He’s a terrific cat. And I asked him to come to my house and write with me. The first day my wife taught him how to swim. The second day we wrote a song. The third day we wrote a song. Fourth day? We wrote a song! Just like that. Really brilliant. I had already asked him if he would produce a record for me, and I already had committed to doing another record like Croz, Which is here, already, right in here (points to his Mac).
But I envisioned working with him to be like hiring a master carpenter with a gigantic toolbox. So I said, “Okay, is that what we’re doing?” And he said, “No, I don’t think so. I’ll do what you want, but you know I really loved your first solo record, everybody did, so I really think big vocal stacks and acoustic guitar and that’s it.” And I said, “Shit, that’s right in my wheelhouse!” He didn’t have to convince me. I live there!
And then we started writing new songs. So now I’m the biggest fan in the world of this guy. You should see what it’s like working with him. It’s so easy. And low key. You can’t believe how good that guy is. And Becca Stevens and Michelle Willis (from Crosby’s touring band). Genius fucking singers. They’re better than me. Way better. And I’m not kidding you! They are. They’re really way better than me. Both of them can sing rings around me, I promise you, and they’re great instrumentalists, too. Michelle is a great keyboard player and Becca can play anything. And what happens here is that I said, “I wish I could tour this record.” And he said, “We can. We’re gonna. With Becca and Michelle.”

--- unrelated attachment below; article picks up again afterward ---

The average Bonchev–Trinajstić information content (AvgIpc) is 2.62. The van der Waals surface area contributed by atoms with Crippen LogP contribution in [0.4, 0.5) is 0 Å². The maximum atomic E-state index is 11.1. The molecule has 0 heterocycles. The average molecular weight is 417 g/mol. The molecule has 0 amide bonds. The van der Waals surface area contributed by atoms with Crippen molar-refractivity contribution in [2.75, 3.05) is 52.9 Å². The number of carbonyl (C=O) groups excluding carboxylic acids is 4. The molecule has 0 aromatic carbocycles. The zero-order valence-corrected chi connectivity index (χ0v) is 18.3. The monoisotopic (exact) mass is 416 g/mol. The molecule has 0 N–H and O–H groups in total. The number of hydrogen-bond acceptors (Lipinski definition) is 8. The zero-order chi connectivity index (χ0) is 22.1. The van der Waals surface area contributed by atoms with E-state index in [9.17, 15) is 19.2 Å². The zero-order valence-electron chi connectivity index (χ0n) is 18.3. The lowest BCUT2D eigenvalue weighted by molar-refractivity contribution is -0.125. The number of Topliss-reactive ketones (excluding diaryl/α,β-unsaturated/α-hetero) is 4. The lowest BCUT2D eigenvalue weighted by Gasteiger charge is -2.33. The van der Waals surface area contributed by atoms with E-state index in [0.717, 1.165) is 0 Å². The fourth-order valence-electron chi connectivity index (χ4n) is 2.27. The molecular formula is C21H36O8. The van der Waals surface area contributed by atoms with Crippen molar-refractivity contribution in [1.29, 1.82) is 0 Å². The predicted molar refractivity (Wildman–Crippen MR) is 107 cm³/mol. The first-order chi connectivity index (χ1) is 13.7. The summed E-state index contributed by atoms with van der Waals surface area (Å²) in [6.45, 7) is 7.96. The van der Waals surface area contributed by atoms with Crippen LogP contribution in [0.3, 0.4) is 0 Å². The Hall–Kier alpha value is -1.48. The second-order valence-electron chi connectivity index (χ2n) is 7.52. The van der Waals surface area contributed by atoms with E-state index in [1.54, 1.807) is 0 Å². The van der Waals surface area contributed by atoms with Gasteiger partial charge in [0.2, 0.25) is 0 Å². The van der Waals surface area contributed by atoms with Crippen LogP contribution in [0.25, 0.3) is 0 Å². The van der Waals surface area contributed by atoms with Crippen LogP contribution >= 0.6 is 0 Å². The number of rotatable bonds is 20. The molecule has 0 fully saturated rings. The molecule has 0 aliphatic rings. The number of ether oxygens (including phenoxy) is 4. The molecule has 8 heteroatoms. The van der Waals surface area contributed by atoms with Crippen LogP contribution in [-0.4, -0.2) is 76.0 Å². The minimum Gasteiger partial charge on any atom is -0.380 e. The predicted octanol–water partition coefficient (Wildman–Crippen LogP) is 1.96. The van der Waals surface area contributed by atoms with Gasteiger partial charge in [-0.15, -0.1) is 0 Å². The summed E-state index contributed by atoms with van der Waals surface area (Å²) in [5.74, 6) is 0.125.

And it’s just amazing how good it sounds.
So what do you carry with you from say, The Byrds, or CSN, or CSNY or even working with Graham alone, today, especially since you seem as though you feel so liberated cutting ties with those people over the last few years, and especially since that seemed to help you artistically to make this record? Because you are in a different place artistically than you were 18 months ago when we met to talk about Croz and the CSNY live box.
David Crosby: Yes, I am. That’s because I’m still growing.
And I know I’m older than dirt. But the fact is I’m not dead, and I am growing every day, and if that’s the case, I’m fucking well going to do it. And if I’m gonna run it till the wheels come off. If music that good is gonna come out of me I’m gonna pay attention. I have to respect that.
What was the first track you did when you went, “Wow, there’s really something special here?” Was it when you were working on the demos or were you actually cutting the record?
David Crosby: “Things We Do For Love.” It was such a total success that I knew I wanted to do more. I don’t feel authorship of the choice. I think the choice was laid in front of me and that there wasn’t any way I could choose to turn around and go backwards. It was just so good.
Sure you could have. We talked about this earlier: It’s easiest to take the path of least resistance.
David Crosby: I think so too, it’s easy to take the path of least resistance, but this shit was laying in front of me. So no contest. No contest at all.
It’s still a bold move, for someone at your age, and at your level.
David Crosby: Oh no, it’s like jumping off a cliff and hoping the parachute will work.
At this point in your career, it’s like a David Bowie or a Bob Dylan move, to just say, “Fuck it! This is what I’m going to do. Fuck you all.”